Tomorrow is the 75th anniversary of Kansas City’s Union Station Massacre, which the Kansas City Star says gave rise to the modern FBI. At 7:20 a.m. on a Saturday, Three gunmen confronted a party of seven law officers in broad daylight in an attempt to free a criminal in custody. Within seconds, four officers and the prisoner lay dead, and two officers were wounded. FBI director J. Edgar Hoover, whose agency was humiliated by the massacre, described the killings as “a challenge to law and order and civilization itself.”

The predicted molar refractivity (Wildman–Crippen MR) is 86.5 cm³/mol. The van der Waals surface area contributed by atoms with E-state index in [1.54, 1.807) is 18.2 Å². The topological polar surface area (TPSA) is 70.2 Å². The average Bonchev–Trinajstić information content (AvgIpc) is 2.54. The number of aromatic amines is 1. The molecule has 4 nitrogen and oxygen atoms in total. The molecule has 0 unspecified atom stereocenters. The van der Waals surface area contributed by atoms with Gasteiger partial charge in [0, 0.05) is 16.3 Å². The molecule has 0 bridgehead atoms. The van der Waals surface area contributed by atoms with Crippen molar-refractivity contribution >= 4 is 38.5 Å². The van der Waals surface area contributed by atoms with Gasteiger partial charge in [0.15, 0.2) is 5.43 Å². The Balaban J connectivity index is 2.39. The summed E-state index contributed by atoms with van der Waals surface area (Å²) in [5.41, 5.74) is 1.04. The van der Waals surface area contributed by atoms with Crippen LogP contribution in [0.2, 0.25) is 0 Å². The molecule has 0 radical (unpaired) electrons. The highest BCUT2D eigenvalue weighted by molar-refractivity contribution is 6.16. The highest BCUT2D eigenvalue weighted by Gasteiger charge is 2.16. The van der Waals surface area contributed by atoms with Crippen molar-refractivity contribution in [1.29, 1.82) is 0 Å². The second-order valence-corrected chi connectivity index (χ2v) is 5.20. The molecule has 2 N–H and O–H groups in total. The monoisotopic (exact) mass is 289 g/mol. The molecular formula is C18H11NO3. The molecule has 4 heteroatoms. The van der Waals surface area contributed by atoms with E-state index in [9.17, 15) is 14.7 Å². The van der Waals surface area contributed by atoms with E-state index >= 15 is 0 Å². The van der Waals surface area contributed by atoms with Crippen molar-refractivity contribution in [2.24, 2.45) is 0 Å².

At that time, FBI agents could not make arrests or carry guns. Hoover helped persuade President Franklin Roosevelt to decry, in his 1934 state of the union address, “organized banditry, cold-blooded shooting, lynching and kidnapping.” Congress responded by passing laws that made it federal crimes to rob a national bank, commit racketeering in interstate commerce, and transport stolen property and transmit threats across state lines. Felons no longer could cross state lines to avoid prosecution with immunity from federal action. “It changed those bureau agents from investigators to law enforcement officers, said James Fox, the FBI's official historian.